Basketball fans around the country probably haven’t seen much of Chicago Bulls rookie Derrick Rose yet. And they don’t know what they’re missing.
The first thing you notice is his court sense and basketball IQ. He thinks “pass first”, like any point guard should, and he sees the floor well, and gets the ball to open teammates, usually with a bullet pass. He has to be prodded to shoot, although he is taking more shots now, and making them, which forces the defense to start making choices they don’t want to make. 🙂
Then you notice his athleticism. He can jump. Real high. And he has a rare combination of both speed and quickness that make it difficult for most defenders to guard him. On the break, he often runs faster than every other defender, while dribbling and looking for openings. But he seems to hide all this well, with an efficient, almost “sleepy” style of play. He doesn’t waste a single motion, and looks like he isn’t going anywhere, and then, WHOOSH!, he flies by his defender, and the next one, and another one, for a dunk.
Then, his strength. He regularly outmuscles other guards, and even small forwards, and can even take on big guys underneath. And because he is smart, he uses his body well to shield the ball underneath, so never gets blocked. He is a finisher.
After being impressed by those things, you may notice his attitude, towards the game, his teammates, his coaches, the refs, and the fans. He never acts like the world owes him anything. He is quiet, almost too quiet for a point guard, and when he does talk, he mumbles a lot; he may need to learn to become more vocal, and exert his influence a little more resolutely, because he is going to be the leader, and the best player, on every team he plays on for the rest of his career. He doesn’t refer to himself in the third person, or talk himself up.
And with all this, it’s easy to forget, while watching him on the court, that the young man is only 20 years old. He’s just a humble kid, who happens to be a fantastic basketball player.
And even if that were the whole Derrick Rose story, he would be a gem of a player. But there is more, much more, to his story.
He grew up in a notorious neighborhood called Englewood, full of crime, gangs, and urban decay. Neighborhoods like that regularly turn out street kids who are also great basketball players; some of them even go on to college and the NBA. But deep down, they are still street kids.
Derrick Rose is lucky. Very, very lucky. He has three older brothers who had been good basketball players themselves, and who know the gritty realities of street ball in a big city like Chicago. The street agents and hustlers that exploit young, naive players like Derrick all the time, by gaining their trust with lies, and then controlling all access to the player, until the big payday down the road. It’s a slimy business, but young men with no guidance get caught up in it all the time. And it can have serious repercussions, because even if the kid makes it to the NBA, their experience has been that you can’t trust authority figures, because they’re all out to exploit you.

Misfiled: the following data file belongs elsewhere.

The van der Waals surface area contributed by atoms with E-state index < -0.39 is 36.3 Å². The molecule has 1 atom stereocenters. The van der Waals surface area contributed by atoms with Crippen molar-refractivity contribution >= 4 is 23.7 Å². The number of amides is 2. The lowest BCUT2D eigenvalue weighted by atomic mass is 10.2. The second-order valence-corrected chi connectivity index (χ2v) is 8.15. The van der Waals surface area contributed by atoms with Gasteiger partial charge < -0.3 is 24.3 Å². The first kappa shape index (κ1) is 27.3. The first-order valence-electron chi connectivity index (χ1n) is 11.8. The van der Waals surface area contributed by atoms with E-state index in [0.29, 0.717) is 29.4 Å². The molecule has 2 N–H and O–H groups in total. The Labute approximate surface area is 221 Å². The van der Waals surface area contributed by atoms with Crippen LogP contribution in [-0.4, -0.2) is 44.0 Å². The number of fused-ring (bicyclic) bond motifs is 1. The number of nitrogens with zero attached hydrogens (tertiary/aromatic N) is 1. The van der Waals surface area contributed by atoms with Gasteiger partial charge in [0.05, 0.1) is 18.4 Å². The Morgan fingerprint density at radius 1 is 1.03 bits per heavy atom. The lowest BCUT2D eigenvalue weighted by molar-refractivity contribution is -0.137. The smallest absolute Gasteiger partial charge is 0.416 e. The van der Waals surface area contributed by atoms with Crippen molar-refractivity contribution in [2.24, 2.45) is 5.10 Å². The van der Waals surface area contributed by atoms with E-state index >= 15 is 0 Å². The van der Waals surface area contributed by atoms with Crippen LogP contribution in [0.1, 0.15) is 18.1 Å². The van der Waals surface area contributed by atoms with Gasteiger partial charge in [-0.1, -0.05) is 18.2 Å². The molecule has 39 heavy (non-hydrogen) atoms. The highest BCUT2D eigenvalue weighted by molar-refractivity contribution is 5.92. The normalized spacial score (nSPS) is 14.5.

But fortunately for Derrick — and for us — his older brothers Dwayne, Reggie, and Allan took it as their personal mission to protect Derrick from all that. Especially his second-oldest brother Reggie, about 13 years older than Derrick. He basically took the role of father in Derrick’s life. And not just any kind of father; he was Old School.
He controlled everything that Derrick did, and everybody he associated with. He didn’t like some people that came on board the AAU team that Derrick played for, and so he started his own, the Mean Streets Express, and became the coach, taking many of the players with him. He refused media contact until the end of Derrick’s junior season. All recruiting contact had to go through him.
Reggie Rose literally built a protective cocoon around his little brother, to avoid the fate of Ronnie Fields, a contemporary of Kevin Garnett at Farragut Academy, who became a victim of this dysfunctional system because he had nobody looking out for him in that minefield.
Of course, the sharks didn’t much care for all this. But that is just more evidence that Reggie was right. As if we really needed it.
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